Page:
If you are making money off the sale of investment property you will probably owe capital gains. The adjusted basis on the property will be very important – remember to add capital improvements which minimize the amount of gain you realized.
On the other hand, if you had a property with an underwater mortgage and decided to rent it, you may have to take a loss to finally sell. Can you deduct the loss on your taxes?
Fair Market Value versus Adjusted Basis
First, you cannot deduct a loss on a property you used as your home at the time of sale. But if you changed the use from personal to rental, you might be able to take a loss.
Second, we need to talk definitions. Adjusted basis is what you paid for the property and any expenses linked to capital improvements – a kitchen remodel or new flooring. Fair market value is what an arm’s length buyer would pay for a property.
The fair market value in the year that you change the use from personal to investment becomes a key factor in determining whether you can write off losses.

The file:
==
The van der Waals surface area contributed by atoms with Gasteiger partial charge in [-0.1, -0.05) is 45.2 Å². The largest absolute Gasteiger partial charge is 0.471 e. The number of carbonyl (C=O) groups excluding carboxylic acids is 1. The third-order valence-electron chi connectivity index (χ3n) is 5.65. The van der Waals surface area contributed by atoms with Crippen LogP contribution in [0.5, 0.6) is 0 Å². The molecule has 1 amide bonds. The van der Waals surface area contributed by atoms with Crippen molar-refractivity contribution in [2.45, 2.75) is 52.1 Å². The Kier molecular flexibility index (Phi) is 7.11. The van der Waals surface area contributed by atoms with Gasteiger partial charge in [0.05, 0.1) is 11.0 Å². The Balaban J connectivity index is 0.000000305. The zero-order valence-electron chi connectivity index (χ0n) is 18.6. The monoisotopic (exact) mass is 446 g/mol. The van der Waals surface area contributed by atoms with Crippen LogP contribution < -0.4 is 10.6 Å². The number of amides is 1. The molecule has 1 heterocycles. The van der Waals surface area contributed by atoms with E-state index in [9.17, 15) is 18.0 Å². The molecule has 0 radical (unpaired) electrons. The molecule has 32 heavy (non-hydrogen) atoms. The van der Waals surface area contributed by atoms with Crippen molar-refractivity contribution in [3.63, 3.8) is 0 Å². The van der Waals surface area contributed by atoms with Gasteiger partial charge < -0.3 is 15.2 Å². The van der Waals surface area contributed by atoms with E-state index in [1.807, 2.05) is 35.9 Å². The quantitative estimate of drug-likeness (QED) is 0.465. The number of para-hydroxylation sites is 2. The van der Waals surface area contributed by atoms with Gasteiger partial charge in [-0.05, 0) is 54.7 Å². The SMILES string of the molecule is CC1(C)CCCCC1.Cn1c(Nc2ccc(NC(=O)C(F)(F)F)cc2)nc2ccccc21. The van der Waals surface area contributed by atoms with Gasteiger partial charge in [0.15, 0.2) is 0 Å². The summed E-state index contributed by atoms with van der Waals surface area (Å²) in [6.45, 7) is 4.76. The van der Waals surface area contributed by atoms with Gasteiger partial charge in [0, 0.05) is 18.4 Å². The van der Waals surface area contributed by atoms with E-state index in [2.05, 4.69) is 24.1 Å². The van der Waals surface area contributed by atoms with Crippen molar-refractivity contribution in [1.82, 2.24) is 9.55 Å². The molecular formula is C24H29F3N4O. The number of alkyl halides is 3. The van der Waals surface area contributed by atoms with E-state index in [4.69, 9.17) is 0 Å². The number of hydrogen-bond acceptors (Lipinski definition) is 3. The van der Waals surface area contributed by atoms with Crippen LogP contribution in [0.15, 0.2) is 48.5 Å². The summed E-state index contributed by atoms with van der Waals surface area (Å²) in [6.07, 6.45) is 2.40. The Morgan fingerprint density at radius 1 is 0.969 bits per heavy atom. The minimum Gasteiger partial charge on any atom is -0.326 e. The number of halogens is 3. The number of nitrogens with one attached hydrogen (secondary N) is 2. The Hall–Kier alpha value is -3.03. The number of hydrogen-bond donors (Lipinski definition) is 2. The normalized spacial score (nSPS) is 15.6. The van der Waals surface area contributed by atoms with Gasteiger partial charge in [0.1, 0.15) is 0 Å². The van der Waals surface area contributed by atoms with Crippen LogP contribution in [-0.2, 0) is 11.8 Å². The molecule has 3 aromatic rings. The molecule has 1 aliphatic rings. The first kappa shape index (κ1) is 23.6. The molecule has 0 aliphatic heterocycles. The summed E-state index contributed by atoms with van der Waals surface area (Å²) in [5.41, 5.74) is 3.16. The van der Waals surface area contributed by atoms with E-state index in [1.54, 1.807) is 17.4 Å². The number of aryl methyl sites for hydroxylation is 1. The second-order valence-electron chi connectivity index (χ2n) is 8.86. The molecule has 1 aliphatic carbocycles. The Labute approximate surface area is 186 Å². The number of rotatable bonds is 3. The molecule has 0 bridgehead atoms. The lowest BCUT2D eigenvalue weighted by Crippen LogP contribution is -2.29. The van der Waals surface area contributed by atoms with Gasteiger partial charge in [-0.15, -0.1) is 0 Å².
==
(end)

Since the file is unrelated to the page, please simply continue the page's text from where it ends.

Third, the rule as discussed in publication 544 limits the deduction if the adjusted basis was more than the fair market value at the time of the change.
For example, consider a situation where you converted your condo to a rental because you needed to move five years ago. At that time, the adjusted basis on the condo was $325,000. Property prices had fallen at the time, so you decided to rent rather than sell. Fair market value was about $295,000. You then subtract depreciation from the lower amount and use this figure in calculating losses on your current sale. Unless it’s a large loss you may not be able to write off the loss.
For more advice about taxes on the sale of investment property, seek the advice of a tax attorney.